Within the last 50 years there have been a myriad of methods that have come out that have improved music education drastically. Men such as Karl Orff, Shinichi Suzuki, Zoltán Kodály, and others have influenced how music is taught to the degree that we now have many programs that start almost when children are born. Programs such as Kindermusik, Music and Play, Rainbow Songs, Musikgarten, and Music Together. All of these programs emphasize singing, movement, and basic percussion instruments.

As well there are more and more lessons being taught either by programs deliverd on CD or online, either with an actual teacher or preprogrammed learning

Richard Gil, a music educator for more than 50 years has said, “Every child needs music. Music education does not just make children more musical; it unleashes their creative powers.”

Please view this talk by Richard to learn how important it is to start before reading music is attempted. However – don’t let this stop you if you have not given your child music lessons and they’re now 8 years old. Yes the time to start would have best been long before that, but the next best time to start is now. I have had students as old as 85 start with great success!

Music Lessons are a MIND BUILDER

Unleash Your child’s Potential!

Neuroscientists have found that playing a musical instrument is a unique workout for the brain. They have also stated…

NO OTHER ACTIVITY Provides this benefit like music lessons.

Not Dance
Not Painting
Not Yoga
Not Karate
Not Math
Not Physics, or Chemistry, or History, or Geography

Get the point yet?

What if every child had access to music education from birth? Watch this video to get a glimpse of the possibilities.

Most school boards don’t know this and instead of music being an extra curricular activity, it should be one of the most important aspects of learning in school.

Neuroscientists didn’t say you had to be good at it. They said that playing a musical instrument is a unique workout for the brain. If you want to be a concert violinist – you can do that – but at least 97% of students will NEVER be a concert musician. HOWEVER, because they learn how to play – and enjoy – a musical instrument, they will have an advantage over people that don’t in other very important areas in their life.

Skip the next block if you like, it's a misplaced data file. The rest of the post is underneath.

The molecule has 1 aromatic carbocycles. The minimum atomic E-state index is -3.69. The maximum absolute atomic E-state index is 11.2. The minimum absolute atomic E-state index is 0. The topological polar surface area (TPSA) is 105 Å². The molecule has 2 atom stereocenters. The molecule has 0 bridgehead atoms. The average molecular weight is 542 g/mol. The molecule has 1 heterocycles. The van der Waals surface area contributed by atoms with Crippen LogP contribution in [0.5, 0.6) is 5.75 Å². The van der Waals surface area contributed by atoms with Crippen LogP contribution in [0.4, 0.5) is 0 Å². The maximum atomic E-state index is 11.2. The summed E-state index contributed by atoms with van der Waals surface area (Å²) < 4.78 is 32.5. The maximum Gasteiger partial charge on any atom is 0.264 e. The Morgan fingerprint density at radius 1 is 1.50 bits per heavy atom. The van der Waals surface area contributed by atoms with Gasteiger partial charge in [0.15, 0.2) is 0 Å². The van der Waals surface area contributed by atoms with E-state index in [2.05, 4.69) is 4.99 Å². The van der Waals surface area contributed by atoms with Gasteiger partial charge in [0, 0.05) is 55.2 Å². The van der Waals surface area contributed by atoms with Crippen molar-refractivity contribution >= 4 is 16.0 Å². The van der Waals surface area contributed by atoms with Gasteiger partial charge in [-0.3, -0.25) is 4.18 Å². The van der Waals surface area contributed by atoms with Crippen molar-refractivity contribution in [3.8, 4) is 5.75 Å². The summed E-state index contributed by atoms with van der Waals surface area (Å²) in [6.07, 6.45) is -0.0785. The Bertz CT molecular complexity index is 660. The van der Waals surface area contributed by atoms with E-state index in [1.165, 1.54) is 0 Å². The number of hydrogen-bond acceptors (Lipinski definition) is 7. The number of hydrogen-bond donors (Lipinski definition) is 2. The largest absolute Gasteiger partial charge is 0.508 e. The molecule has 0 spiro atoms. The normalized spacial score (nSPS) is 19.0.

This video above also points out that it isn’t just children that can benefit from the study of music. We are starting to learn that the brain can learn at any age, something neuroscientists are calling neuroplasticity. That’s a big word that means the brain has the ability to reorganize itself by creating new neural pathways to adapt to new situations. We are, in reality, never too old to learn and music lessons can help us deal with life at any time.

Age to Start Music Lessons

Here are 6 guidelines that will help you or your child have a successful, rewarding experience learning to play a musical instrument. From years of experience these are practical tips I have discovered.

1. Age to Start Music Lessons
Adults can start anytime. Their main problem is to commit themselves to enough time to practice and not beat themselves up when they make a mistake. The biggest problem for adults is their self-esteem when they make a mistake. Mistakes are part of education. They tell us we need to change. Watch a child. When they make a mistake do they make a big deal of it – heck no – they just go on as if nothing had happened.

boy violin

You have to be careful with the start age for children. Desire and motivation are very important. I have seen 3 year olds that are very into music and others that aren’t ready until they’re 9 or 10. I know one young man that the parents couldn’t get to play the piano at age 6, tried again at 9 and still no go, and then at age 14 he wanted to play a grade 6 piece and shocked his parents by learning and memorizing it in less than a week. However, you also don’t want to wait too long though, because the teenage years can be very busy ones.

Some children, if put into lessons too soon, may feel overwhelmed and frustrated. I have taken children that have been in other programs where they have had bad experiences and turned it totally around. Children that are older than the suggested earliest starting age we find do very well. Here are some general guidelines we have found to be successful in determining how young a child can start taking music lessons.


If you see your pre-schooler dancing with music or singing a lot of the time a group preschool music class will give them a good foundation in music basics which will help them in later private lessons. Usually private lessons are not good for this age group because their attention span is very short, their finger muscle co-ordination is still developing, and their hands and fingers are probably too small. However, if you think you have an exception to this, you may be right.  After all, Mozart was performing at age 5.

Pre-schooler Singing
Pre-schooler Singing


We normally start children on piano or keyboard at age 5 or later. At five and six we like to have the parent present in the lessons to make sure the concepts taught are practiced properly at home. The attention span is much better at this age and concepts better understood.

Guitar – Acoustic & Electric

The earliest I recommend starting on guitar is age 8. Guitar playing puts pressure on the fingertips from pressing the strings and can produce some soreness. As well, children under age 8 generally have small hands and may find playing awkward and uncomfortable because the guitar is large for small people. Bass guitar students are best started generally at 10 because the bass guitar is larger and the strings require even more pressure to play correctly.